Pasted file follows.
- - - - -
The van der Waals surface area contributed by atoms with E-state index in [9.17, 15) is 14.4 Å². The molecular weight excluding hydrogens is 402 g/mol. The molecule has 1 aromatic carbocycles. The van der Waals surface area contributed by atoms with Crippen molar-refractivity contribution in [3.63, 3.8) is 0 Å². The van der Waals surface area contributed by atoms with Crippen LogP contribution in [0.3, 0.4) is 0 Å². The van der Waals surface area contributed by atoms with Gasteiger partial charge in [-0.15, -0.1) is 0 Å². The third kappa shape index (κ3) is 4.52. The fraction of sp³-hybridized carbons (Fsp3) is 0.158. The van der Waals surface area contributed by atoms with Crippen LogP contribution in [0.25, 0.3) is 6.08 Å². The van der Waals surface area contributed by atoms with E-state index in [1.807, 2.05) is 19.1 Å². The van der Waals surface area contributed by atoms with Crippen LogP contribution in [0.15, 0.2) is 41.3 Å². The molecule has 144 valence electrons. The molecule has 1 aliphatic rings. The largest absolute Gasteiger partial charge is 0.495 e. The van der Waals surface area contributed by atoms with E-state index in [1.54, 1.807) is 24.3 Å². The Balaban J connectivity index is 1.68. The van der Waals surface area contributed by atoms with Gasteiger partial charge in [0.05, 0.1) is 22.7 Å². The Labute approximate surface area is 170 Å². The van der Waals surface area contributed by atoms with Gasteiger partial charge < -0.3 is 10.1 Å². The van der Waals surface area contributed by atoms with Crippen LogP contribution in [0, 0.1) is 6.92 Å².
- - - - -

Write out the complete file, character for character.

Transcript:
The van der Waals surface area contributed by atoms with E-state index in [9.17, 15) is 14.4 Å². The molecular weight excluding hydrogens is 402 g/mol. The molecule has 1 aromatic carbocycles. The van der Waals surface area contributed by atoms with Crippen molar-refractivity contribution in [3.63, 3.8) is 0 Å². The van der Waals surface area contributed by atoms with Crippen LogP contribution in [0.3, 0.4) is 0 Å². The van der Waals surface area contributed by atoms with Gasteiger partial charge in [-0.15, -0.1) is 0 Å². The third kappa shape index (κ3) is 4.52. The fraction of sp³-hybridized carbons (Fsp3) is 0.158. The van der Waals surface area contributed by atoms with Crippen LogP contribution in [0.25, 0.3) is 6.08 Å². The van der Waals surface area contributed by atoms with E-state index in [1.807, 2.05) is 19.1 Å². The van der Waals surface area contributed by atoms with Crippen LogP contribution in [0.15, 0.2) is 41.3 Å². The molecule has 144 valence electrons. The molecule has 1 aliphatic rings. The largest absolute Gasteiger partial charge is 0.495 e. The van der Waals surface area contributed by atoms with E-state index in [1.54, 1.807) is 24.3 Å². The Balaban J connectivity index is 1.68. The van der Waals surface area contributed by atoms with Gasteiger partial charge in [0.05, 0.1) is 22.7 Å². The Labute approximate surface area is 170 Å². The van der Waals surface area contributed by atoms with Gasteiger partial charge < -0.3 is 10.1 Å². The van der Waals surface area contributed by atoms with Crippen LogP contribution in [0, 0.1) is 6.92 Å².